Planet Labs: Inaccurate Forecasting and Slowing Growth

We’re either completely alone in the universe or we’re not. Either outcome is equally terrifying, so it’s best not to think about that stuff too much and stay focused on stonks. Planet Earth is our only home, and understanding it through imagery is now possible thanks to geospatial intelligence vendors like the aptly named Planet Labs (PL).

Why We Invested in Planet Labs

Click for Planet company website

Our thesis was simply this. Most NewSpace themes are low-margin, capital-intensive ventures that don’t offer software-like gross margins. Planet Labs was an exception to that rule with their “capital light” geospatial intelligence business that’s a cut above the other pure-play publicly traded geospatial intelligence companies out there. We invest in leaders, and Planet Labs leads in terms of revenues and market cap when compared to other pure-play geospatial intelligence stocks.

Bar chart showing Geospatial Intelligence Pure-play revenues: Planet Labs, Blacksky, and Spire Global
Credit: Nanalyze

Then the problems started. First, we noticed it in the proprietary metric Planet introduced called “winbacks.” This was supposed to measure customers whose contracts lapsed, then salespeople chased them down to resubscribe. If Planet’s solution is so valuable, then people should be proactively renewing their contracts instead of having to be chased. In their recent earnings call, the company cites seasonality as an explanation for “gaps between when a contract expires and when the customer focuses on the renewal.” Fair enough, so we can look at net retention rate (NRR), something that has been volatile and ended this year at a dismal 101% (partially explained by contractions of certain contracts with customers in the commercial vertical). In other words, existing customer spend didn’t even increase enough to make up for inflation, though we’re told it’s “not indicative of higher churn” which isn’t entirely reassuring. That dreadful NRR metric was overshadowed by a number of other concerns surrounding the company’s ability to grow.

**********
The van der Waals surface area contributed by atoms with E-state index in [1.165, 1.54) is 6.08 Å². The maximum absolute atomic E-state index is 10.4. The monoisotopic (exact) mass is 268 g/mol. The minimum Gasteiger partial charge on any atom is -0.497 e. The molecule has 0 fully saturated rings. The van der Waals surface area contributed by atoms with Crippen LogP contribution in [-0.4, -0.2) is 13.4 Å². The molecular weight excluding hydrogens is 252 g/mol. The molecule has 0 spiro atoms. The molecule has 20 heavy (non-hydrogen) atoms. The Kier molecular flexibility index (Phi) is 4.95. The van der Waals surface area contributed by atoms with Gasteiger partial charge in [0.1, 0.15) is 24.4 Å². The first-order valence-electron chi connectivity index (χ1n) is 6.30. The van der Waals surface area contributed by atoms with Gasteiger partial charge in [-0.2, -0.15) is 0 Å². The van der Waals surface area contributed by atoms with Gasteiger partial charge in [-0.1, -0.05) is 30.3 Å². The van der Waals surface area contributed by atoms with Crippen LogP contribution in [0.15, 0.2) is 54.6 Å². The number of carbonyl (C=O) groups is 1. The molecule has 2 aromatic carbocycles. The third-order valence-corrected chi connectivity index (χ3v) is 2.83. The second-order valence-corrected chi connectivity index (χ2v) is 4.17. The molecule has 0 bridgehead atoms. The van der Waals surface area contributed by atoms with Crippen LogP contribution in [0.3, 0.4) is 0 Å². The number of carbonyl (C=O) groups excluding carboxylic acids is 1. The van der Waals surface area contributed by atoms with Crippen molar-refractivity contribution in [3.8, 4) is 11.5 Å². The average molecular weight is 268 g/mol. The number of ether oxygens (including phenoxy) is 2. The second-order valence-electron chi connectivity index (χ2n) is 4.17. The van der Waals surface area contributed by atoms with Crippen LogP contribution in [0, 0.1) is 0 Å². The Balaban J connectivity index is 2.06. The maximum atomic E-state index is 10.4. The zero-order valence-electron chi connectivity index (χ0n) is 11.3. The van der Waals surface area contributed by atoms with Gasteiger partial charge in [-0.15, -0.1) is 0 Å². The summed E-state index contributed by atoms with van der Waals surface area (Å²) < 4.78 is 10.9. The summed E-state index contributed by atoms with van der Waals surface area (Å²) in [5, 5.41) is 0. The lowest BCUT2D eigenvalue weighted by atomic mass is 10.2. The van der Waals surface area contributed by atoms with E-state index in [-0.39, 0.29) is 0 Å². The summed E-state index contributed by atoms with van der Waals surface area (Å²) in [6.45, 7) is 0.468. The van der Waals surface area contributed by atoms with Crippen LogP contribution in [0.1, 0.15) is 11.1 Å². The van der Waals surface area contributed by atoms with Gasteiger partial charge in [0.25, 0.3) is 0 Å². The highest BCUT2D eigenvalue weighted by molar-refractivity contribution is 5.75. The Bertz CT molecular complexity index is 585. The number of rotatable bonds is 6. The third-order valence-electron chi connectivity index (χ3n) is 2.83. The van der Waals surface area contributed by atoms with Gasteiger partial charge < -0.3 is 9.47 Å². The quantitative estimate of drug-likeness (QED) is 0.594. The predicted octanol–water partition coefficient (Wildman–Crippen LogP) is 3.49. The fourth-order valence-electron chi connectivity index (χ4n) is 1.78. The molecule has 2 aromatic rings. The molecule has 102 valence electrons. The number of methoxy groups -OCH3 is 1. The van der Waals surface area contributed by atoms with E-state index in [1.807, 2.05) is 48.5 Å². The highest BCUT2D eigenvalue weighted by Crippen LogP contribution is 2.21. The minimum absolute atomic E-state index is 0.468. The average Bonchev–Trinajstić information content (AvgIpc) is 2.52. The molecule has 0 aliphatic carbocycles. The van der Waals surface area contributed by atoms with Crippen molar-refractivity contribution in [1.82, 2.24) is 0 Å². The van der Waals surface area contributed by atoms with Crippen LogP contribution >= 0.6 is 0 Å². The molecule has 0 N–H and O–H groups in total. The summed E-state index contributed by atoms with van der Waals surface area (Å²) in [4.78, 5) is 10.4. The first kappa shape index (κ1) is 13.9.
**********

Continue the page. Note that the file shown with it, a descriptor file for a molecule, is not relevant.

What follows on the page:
Growing Pains

Back in the good old days, Planet exited Fiscal 2023 with an NRR of 131% and revenue growth guidance of 30% on the low end. Then this guidance changed to 18% which the company attributed to “extended sales cycles, as well as some of our larger deal opportunities closing with smaller values than anticipated.” Then the next quarter, guidance dropped again to 13% on the lower end which allowed them to “beat expectations” by finishing the year with a meager 15% compared to the 46% revenue growth they realized the year prior. What’s most disappointing is that after failing miserably all year at providing accurate annual guidance, they just decided to drop the practice entirely. As for next quarter’s guidance, it’s a meager 1% growth sequentially.